When you’re struggling under a ton of debt, your only thought is that you need to get out of it. I know mine was! But that’s not enough. When you set goals this vague, it’s easy to lose your sense of purpose and feel useless when you aren’t achieving such a huge accomplishment as paying off all your debt all at once.

You need measurable goals you can track with realistic deadlines. Think baby steps! I was ready to be out of debt right then and there, but I needed several months of careful budgeting to tackle just my first few bills. I realized once I could focus on these small accomplishments, the task of eliminating my debt wasn’t so daunting.

  1. Be honest with yourself

I know I was guilty of convincing myself that my regular trip to the hairdresser or my weekly Amazon order was absolutely necessary, but this was a flat-out lie. In reality, the only money I needed to spend was on my mortgage and car payments, utility bills, groceries, and debt payments.

Be honest with yourself and identify unnecessary purchases for what they are. You can cut your own hair or skip the online shopping cart. That monthly gym membership you pay for but never use? Cancel it. Weekly take-out? Start cooking at home.

  1. Tackle highest interest first

Since I had so much debt, I didn’t know where to start. After doing a little research, I prioritized those loans with the highest interest rates rather than the largest debt.

My credit cards and the payday loans from MoneyKey I used in emergencies had higher interest rates than my student loans, which I had locked in at a very low rate while I was a student. While compound interest was going to add to what I had to repay on my student loans, it wouldn’t accrue as quickly as the interest on these other debts. So I used the extra money I found after I cut out unnecessary purchases and used it to pay off these high interest loans as quickly as possible.

Since they were smaller than other debts, I found it easier to pay them off once I really committed to my budget. In no time at all, I was clearing bills. I had actual proof that what I was doing worked, and it gave me the motivation to continue limiting my spending and sticking with my budget.

That’s the feeling I want to share with you through these tips. Now, I’m not going to spend my money on the new iPhone X because I know that I don’t have the money for it. (Really, who does at this point?) But that’s okay. I’m also debt free thanks to my frugal ways, so I count that as a win for me!


Hope’s Monthly Budget – Fall and Winter, 2017

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This is my current monthly budget. A debt update is coming up next. I think most of this is self-explanatory, but I’ve added a few notes below.

Budget

Personal Expenses Business Expenses Summary
Allowance 400 Adobe 30 Total Personal 3634
Auto – Gas/Main 250 Cell Phones 286 Total Business 509
Auto/Rent Ins 315 Dropbox (annual – Oct) 8 Total Debt Payment 1920
Clothing (bi-annual) 150 Internet 77 Total Monthly Costs 6063
Electric 150 Microsoft (annual – Jan) 8
Groceries/Eating Out 600 Misc 100 Income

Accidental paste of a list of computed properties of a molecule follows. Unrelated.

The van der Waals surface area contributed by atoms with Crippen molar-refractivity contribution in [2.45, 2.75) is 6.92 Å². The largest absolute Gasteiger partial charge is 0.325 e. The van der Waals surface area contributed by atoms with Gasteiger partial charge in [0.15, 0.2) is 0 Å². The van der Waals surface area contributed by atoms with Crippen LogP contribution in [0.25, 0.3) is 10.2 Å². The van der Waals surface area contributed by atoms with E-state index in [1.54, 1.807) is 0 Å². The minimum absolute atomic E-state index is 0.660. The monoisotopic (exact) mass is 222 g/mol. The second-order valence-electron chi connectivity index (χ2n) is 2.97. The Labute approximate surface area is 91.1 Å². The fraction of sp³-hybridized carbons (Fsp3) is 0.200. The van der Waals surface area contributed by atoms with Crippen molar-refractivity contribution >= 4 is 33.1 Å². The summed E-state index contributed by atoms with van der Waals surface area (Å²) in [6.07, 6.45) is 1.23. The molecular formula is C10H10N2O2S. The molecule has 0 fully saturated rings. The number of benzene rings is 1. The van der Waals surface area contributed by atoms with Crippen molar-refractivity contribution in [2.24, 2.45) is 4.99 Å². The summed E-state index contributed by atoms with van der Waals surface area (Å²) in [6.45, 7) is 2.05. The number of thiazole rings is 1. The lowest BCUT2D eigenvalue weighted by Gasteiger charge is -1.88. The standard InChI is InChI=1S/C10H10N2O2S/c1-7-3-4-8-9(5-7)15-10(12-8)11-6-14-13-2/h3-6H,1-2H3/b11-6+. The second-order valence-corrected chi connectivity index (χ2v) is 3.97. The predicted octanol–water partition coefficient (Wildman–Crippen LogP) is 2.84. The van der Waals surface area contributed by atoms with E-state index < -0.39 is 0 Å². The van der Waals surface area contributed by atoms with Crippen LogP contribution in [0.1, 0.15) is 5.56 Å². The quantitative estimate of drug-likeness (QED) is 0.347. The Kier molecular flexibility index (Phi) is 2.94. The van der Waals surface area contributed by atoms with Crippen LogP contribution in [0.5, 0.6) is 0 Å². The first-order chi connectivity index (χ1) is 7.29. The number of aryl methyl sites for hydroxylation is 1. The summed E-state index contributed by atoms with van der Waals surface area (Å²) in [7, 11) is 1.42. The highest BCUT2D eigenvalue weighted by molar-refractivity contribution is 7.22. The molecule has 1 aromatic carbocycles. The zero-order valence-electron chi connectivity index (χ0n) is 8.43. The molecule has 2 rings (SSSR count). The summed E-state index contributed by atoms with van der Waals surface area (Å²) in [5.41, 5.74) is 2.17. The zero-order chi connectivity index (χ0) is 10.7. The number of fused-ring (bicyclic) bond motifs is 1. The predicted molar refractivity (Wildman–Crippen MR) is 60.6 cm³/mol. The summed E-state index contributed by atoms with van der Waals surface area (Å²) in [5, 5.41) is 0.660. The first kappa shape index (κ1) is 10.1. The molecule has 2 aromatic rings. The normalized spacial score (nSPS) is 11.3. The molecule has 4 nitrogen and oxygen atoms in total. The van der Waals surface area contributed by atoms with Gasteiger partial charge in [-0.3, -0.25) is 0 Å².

Gymnastics 350 Total Business 509 1099 3200
Health Ins 305 W-2 3462
Life Ins (annual – Dec) 21 Debt Payments
Rent 650 Car Payment 400 Total Income 6662
Spending 200 CC 100
Water/Gas/Trash 75 Computer Equipment 85 Savings Goals
Spanish 160 Other 500 Emergency Savings Goal 700
Amazon Prime (annual) 8 Self Lender (Christmas) 97 Couch
Student Loan 307
Summer Camp/Activities 375
Universal 56 Total Savings Goals 700
Total Personal 3634 Total Debt Payment 1920 Total Extra Income -101.0

Details

Monthly Expenses – These are our day to day living expenses. Many have some flex money built in, specifically gymnastics which typically runs $240 per month. I added the extra money to cover the competition costs that must be paid during competition season (Nov-Apr.) I don’t know how much they will be with our new gym, last year I paid $600 in meet fees. Spanish is new. I’ve hired a online tutor to work Princess and Gymnast 1 hour a week, this was our first week.

Business Expenses – I’ve added my regular business expenses including our cell phones, internet and so on because I thought my budget would look funny with out these important expenses. (These are associated with my contract work.)

Debt Payments – I have another post on this category coming this week. I am grateful that a lot of this debt is chosen – summer camps and activities, Universal and a Self Lender loan (a chosen debt in an attempt to help repair my credit) versus stupid decisions or debt hoisted upon me by other’s decisions.

Income – I continue to work three jobs regularly, and have recently picked up a couple of new smaller contracts so we will see how they work out. The kids are starting to ask when I will cut down on my work hours. But I am not there yet.

Savings Goals – My emergency savings is still my #1 goal. But I am starting to think of other “things” I would like, specifically a couch. I’ve put it on the budget as a holding place, but I am not actively pursuing it at this time. In my head, I’m thinking next summer for a couch.

Summary

I am in the negative as far as this budget goes. Reality is that I spend quite a bit less than this on a regular basis, but there are certainly months where it is more. I feel like this is a true representation of where my money goes on a monthly basis.

My FSA, vision and dental insurance and 401K deductions all come out of W-2 income. I have consulted with an accountant and for this year, I am in a good place tax wise due to the Adoption Tax Credit. I will have to adjust my tax rate for next year.


Free Museum Day

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It’s museum day 2017!

http://www.smithsonianmag.com/museumday/museum-day-live-2017/

We’re taking advantage by hitting the Tucson Children’s Museum for free! They also have a ton of exhibits set up outside with free books, snacks and treats, arts and crafts, science experiments and more!! Having a blast! Take advantage in your city, too!!